A promising and cutting-edge science with the potential of improving our lives within the next ten years is coming to our doorstep: synthetic biology. Synthetic biology is creating such a buzz in scientific circles that a lot of universities and scientific institutions have started investing money in this field. This discipline of science brings several fields to work together in harmony: engineering, computational biology, and genomics. When you mix engineers with bioinformaticians and biologists to create controlled programmed biological functions you harvest real possibilities to solve difficult problems.
The ability of synthetic biology to engineer or simulate photosynthetic organisms to use the light as an ultimate energy source and carbon dioxide as the ultimate carbon source is not far-fetched anymore. During graduate school years ago, I mentioned in a seminar that a synthetic photosynthetic simulated reaction will generate energy to charge car batteries. Many faculty members attending my seminar were skeptical, thinking I was predicting science fiction more than scientific research. At that time, I have to admit, I was a bold and inexperienced graduate student. Being inexperienced, I wanted to show the world the big picture of my research. I wanted to let them know what allowed me to get up every morning to go through my brutal routine of an endless repetition of experiments in my lab and to still have the motivation to come the next day to finish the work. The field of synthetic biology has advanced so much since my graduate-school days that scientists have achieved some of the predictions we were talking about. The future is here now!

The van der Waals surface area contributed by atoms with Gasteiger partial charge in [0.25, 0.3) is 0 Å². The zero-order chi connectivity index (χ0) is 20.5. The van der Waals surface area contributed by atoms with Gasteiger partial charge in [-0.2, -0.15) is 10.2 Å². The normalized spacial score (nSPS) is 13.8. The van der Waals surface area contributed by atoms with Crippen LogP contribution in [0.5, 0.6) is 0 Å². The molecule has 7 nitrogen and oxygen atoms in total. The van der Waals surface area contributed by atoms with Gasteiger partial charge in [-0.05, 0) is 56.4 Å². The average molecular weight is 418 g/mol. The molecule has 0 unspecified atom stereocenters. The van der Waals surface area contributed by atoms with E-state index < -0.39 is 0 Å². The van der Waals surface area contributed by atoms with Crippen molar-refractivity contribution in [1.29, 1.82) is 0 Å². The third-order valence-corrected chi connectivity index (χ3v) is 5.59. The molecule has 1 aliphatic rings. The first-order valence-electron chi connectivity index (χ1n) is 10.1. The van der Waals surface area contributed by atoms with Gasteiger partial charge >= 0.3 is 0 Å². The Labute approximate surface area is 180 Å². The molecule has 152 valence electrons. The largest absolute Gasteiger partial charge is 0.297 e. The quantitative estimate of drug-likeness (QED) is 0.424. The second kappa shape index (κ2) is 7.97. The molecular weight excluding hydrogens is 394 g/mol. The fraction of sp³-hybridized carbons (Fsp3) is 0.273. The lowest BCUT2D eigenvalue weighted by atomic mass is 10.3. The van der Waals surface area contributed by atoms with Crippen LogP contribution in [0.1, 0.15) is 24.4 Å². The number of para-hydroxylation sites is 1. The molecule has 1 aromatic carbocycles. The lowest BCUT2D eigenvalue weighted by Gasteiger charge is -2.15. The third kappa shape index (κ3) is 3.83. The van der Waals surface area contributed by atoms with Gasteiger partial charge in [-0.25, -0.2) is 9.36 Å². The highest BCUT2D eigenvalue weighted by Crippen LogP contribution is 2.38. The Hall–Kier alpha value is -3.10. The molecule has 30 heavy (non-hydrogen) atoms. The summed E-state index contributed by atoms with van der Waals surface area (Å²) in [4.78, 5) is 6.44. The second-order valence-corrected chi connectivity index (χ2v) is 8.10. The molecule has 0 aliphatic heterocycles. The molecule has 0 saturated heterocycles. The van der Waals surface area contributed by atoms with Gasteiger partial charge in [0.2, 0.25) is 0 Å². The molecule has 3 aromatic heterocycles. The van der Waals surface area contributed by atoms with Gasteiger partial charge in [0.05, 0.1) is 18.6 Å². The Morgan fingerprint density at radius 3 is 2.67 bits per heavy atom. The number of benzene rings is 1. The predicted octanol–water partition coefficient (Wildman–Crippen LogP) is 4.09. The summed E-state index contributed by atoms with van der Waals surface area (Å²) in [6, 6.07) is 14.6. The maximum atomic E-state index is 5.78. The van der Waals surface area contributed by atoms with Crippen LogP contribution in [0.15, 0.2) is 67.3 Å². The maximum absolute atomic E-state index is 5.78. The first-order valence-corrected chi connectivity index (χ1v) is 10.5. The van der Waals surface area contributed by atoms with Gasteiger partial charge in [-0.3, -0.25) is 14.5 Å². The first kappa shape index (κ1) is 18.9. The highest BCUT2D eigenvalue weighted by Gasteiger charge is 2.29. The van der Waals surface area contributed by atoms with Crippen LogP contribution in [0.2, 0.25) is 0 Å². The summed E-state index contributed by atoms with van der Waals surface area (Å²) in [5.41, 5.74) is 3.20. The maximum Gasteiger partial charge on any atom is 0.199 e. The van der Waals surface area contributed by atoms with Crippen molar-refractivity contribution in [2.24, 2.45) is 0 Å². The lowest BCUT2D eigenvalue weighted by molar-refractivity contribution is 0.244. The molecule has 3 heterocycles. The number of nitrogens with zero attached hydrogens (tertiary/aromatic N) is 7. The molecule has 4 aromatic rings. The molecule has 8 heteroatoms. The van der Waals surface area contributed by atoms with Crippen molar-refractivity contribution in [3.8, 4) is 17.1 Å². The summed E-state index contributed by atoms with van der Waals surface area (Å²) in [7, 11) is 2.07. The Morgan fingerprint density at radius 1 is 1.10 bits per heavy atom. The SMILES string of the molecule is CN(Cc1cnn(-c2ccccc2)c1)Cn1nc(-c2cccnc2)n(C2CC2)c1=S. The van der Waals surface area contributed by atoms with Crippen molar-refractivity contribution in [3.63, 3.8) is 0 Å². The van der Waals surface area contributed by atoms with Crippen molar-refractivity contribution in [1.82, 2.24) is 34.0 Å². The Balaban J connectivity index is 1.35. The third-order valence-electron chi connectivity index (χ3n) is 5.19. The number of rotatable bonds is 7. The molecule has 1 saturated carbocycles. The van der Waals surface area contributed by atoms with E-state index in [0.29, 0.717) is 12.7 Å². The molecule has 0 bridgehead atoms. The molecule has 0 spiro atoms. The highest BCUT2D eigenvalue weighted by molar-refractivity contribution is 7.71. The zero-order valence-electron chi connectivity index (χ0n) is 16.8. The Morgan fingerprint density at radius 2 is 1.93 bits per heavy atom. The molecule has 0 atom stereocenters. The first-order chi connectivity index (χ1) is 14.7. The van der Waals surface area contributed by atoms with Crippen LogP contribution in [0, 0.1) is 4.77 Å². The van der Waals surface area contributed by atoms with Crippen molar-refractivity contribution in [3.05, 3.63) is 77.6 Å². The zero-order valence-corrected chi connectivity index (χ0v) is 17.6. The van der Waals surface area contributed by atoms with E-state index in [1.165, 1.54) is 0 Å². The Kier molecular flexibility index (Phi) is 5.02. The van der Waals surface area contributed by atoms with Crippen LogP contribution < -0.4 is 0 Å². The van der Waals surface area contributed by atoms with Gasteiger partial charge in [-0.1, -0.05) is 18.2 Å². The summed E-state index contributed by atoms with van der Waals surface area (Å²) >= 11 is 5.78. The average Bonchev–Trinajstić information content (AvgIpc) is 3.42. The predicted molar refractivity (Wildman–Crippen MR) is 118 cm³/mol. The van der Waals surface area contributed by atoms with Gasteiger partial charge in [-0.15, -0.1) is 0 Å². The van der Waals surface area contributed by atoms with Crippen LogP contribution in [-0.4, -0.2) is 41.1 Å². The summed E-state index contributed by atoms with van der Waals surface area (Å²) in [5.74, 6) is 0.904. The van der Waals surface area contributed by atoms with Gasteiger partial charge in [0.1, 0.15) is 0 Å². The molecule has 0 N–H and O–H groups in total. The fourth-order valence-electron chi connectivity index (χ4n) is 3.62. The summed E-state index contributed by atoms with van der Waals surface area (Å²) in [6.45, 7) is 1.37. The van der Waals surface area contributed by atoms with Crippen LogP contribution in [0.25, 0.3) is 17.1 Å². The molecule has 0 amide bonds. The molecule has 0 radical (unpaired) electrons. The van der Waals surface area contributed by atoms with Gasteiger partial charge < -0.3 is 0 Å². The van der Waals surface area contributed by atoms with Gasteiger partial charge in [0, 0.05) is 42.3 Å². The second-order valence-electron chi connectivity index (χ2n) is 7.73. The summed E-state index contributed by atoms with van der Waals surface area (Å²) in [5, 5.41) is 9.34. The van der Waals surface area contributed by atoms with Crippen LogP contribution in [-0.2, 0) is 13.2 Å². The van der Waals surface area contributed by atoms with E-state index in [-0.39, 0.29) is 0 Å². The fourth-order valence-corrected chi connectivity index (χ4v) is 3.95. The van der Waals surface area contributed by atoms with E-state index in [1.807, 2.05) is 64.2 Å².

Synthetic biology uses rational design to assemble many known biological functions of many components in one cell to produce a predictable and reliable outcome. Dr. Craig Venter, one of the most visionary and controversial characters in the field of genomic and synthetic biology, has built and assembled a whole DNA chromosome (even inserting the signature of his company logo in the DNA sequence) in yeast (which could not function) and transplanted (moved) the whole synthetic chromosome back to other bacterial cells (Mycoplasma). Amazingly, the cells grew the next day, thus indicating the success of the synthetic biology field. This was a landmark and spectacular achievement done in J. Craig Venter Institute in Rockville, MD.
In the UK, the National Bioeconomy Blueprint identified Synthetic Biology as one of a few technologies that the government should invest in to promote a great rate of return. The UK Synthetic Biology Roadmap Coordination Group published a report in July 2012 exploring the use of the technology in advancing scientific research as well as providing economical value to the society. A year after the publication, the UK Science Minister announced 101 million dollars in support of the field. This was followed by the US announcing the era of precision medicine with 3.5 billion funding in 2015 for several cutting-edge technologies that include synthetic biology to reap the benefits of improving patient treatment outcomes.
Synthetic biology has the potential to fight antibiotic resistance bacteria, to synthesize cells to produce anti-malarial drugs, to produce viruses that can remove biofilms, and to create whole-cell biosensors. Stay tuned, the field is coming with great solutions.
If you are interested in reading more about the field, please read the following collection of scientific papers: Nature collection of Synthetic biology.
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